Blogs and teaching.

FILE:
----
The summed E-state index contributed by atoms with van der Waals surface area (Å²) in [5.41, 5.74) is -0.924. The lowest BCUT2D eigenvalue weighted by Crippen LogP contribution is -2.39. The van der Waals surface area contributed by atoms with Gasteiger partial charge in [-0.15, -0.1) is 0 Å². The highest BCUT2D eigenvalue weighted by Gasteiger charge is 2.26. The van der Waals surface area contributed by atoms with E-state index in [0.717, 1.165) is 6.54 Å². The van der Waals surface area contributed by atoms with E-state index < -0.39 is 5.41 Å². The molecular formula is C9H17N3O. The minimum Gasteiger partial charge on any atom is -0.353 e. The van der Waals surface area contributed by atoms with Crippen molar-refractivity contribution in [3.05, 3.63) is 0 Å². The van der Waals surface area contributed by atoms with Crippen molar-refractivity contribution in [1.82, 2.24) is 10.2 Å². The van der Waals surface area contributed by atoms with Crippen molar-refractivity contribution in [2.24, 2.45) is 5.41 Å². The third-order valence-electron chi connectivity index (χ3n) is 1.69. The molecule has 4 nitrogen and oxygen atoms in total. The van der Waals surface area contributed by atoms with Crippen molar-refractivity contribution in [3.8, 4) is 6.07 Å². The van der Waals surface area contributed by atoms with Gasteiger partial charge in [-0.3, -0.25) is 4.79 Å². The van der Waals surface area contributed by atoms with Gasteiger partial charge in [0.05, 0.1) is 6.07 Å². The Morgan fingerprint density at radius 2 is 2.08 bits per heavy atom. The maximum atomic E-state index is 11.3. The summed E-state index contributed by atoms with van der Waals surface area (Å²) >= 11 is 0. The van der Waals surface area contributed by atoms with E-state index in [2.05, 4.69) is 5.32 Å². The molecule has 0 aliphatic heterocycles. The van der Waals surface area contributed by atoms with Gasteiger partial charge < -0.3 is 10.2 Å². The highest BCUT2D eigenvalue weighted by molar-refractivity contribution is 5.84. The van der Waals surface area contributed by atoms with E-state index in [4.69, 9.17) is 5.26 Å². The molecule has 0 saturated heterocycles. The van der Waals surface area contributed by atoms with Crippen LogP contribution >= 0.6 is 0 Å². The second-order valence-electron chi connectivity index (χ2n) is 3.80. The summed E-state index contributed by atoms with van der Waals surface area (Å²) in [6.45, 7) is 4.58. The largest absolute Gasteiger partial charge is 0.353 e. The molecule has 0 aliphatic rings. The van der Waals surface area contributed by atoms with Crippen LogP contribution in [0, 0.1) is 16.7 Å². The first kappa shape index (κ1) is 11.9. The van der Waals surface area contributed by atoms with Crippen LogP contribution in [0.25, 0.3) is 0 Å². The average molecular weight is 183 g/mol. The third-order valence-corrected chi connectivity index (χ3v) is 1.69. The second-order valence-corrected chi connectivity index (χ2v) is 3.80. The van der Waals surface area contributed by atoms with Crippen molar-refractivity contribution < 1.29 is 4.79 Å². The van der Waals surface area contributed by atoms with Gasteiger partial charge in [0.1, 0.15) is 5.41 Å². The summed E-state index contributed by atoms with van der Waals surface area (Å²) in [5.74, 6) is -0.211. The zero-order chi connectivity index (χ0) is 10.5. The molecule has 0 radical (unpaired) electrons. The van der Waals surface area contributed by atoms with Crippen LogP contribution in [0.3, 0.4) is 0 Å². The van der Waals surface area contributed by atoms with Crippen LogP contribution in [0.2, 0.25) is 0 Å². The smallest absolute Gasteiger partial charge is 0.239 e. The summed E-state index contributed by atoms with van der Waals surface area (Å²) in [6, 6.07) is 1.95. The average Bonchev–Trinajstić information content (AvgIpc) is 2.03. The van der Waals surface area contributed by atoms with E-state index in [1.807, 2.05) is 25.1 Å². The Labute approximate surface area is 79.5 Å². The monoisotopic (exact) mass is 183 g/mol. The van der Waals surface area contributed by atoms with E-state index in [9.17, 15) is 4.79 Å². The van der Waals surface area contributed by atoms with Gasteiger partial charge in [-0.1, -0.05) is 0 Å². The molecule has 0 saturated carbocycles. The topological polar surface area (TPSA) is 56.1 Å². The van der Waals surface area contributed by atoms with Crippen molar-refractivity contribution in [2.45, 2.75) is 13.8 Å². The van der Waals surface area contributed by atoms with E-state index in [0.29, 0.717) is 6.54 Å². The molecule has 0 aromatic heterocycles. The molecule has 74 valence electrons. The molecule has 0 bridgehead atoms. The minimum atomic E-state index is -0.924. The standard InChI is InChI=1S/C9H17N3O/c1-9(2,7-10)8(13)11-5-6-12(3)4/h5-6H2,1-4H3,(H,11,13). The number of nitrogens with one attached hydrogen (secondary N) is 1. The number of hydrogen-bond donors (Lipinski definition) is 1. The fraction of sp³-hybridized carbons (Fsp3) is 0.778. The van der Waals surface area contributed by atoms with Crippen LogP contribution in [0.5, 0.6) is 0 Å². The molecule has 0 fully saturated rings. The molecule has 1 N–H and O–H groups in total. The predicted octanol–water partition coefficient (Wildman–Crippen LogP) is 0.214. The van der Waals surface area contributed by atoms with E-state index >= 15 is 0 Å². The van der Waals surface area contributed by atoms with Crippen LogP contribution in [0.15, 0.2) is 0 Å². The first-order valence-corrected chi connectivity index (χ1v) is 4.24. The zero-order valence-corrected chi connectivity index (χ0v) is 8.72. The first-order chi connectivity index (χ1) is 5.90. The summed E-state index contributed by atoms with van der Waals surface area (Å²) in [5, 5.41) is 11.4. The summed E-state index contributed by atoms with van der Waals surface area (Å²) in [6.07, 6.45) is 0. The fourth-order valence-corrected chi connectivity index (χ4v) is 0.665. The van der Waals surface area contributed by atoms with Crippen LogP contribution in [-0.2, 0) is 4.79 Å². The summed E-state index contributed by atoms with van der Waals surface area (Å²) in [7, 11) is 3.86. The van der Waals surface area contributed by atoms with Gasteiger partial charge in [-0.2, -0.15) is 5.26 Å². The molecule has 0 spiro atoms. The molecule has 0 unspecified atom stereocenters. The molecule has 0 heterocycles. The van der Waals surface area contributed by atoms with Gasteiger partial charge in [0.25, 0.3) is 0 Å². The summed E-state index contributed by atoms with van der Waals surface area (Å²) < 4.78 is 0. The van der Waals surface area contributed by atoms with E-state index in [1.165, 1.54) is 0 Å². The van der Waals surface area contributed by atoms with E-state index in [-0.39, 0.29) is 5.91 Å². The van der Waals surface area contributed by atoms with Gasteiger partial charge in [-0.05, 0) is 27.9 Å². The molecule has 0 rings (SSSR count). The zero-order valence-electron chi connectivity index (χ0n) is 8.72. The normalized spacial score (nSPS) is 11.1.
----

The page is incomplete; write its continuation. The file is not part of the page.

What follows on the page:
There are many beneficial aspects to reading and writing blogs about science. I have found that they are often much better than news feeds (which generally are uncritical repetitions of press releases) for learning about research in areas other than my own specialization. This also makes them very useful for teaching, as new examples that otherwise might be overlooked can be found and added to the course material. Case in point, Not Exactly Rocket Science (a blog you should be reading, btw) has a post about a new paper in today’s Cell in which yeast behave in a cooperative way if they possess a certain “green beard” gene (Smukalla et al. 2008; see also Brown and Buckling 2008). I introduced green beard genes to my upper year evolution course back when I discussed altruism, but it so happens that this afternoon I will be covering major transitions, including the evolution of multicellularity. This paper provides a great way to tie the earlier discussion about altruism to the concept of very basic cooperative cell behaviour, cell adhesion, etc. Plus, I enjoy telling the class “Here is a paper that came out this morning…”.


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